A sleeper hit about saving the Tibetan antelope from poachers became the first movie from Chinese mainland to win Taiwan's Golden Horse Award on Saturday.
Hoh Xil: Mountain Patrol, also known as Ke Ke Xi Li, was picked over two star-studded Hong Kong blockbusters -- Infernal Affairs III and 2046 -- in the 41st edition of the annual ceremony.
The director of Hoh Xil Lu Chuan expressed gratitude in his acceptance speech to Hollywood studios Sony Columbia and Warner Brothers for investing in his movie about volunteers protecting Tibetan antelope from ruthless poachers in remote western China.
"I hope you can continue to trust me, because I will certainly make different movies," the 33-year-old director said.
Hong Kong's Andy Lau was honored as best actor for his role as a gangster in the thriller Infernal Affairs III. A modest Lau told the judges, "To make everybody believe I can act is a bit difficult, but in the future, my acting will not embarrass you."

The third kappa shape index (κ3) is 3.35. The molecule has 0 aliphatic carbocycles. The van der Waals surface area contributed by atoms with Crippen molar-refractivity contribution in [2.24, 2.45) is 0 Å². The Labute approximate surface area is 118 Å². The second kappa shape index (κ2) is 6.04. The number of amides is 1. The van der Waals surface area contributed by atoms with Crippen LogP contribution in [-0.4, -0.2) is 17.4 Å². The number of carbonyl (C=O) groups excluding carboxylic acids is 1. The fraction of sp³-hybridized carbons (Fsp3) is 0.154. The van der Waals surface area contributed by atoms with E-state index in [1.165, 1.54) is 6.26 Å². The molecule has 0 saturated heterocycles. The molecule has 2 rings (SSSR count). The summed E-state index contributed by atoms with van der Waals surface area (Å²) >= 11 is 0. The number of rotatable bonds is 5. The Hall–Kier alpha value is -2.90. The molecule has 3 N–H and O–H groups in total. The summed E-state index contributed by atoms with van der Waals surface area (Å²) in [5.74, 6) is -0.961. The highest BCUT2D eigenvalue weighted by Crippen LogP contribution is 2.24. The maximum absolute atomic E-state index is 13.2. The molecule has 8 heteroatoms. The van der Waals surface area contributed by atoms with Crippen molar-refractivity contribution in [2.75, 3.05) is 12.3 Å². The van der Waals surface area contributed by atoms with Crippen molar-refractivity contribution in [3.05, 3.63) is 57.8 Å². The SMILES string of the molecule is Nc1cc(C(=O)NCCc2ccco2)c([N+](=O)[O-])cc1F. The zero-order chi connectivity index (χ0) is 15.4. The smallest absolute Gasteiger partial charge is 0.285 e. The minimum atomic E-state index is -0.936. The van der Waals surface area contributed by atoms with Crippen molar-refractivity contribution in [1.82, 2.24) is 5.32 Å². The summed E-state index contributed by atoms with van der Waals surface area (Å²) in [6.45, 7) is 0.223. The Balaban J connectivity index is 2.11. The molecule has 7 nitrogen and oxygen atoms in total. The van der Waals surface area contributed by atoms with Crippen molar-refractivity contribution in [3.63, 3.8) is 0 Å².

The best actress award went to Taiwan's Yang Kuei-mei, who portrayed a divorcee trying to salvage her life in the The Moon Also Rises.
As she grabbed her Golden Horse, Yang noted that she was nominated four times before but never won. "Can my speech be a little bit longer, because I have four years' experience," joked Yang, who starred in the 1994 romantic comedy Eat, Drink, Man, Woman.
Hong Kong's Johnnie To won the best director award for his action movie Breaking News, which explored the relationship between the media and the fight against crime.
Hong Kong heartthrob Daniel Wu won the best-supporting actor award for his role beside kung fu king Jackie Chan in the action movie New Police Story.
Receiving his prize, Wu noted that when he started out in movies, he was "a fool with no ideas. Now I am a fool with an award."
The best cinematography award went to Cao Yu for Hoh Xil: Mountain Patrol, shot in western China's rugged Qinghai-Tibet Plateau.
(China Daily December 5, 2004)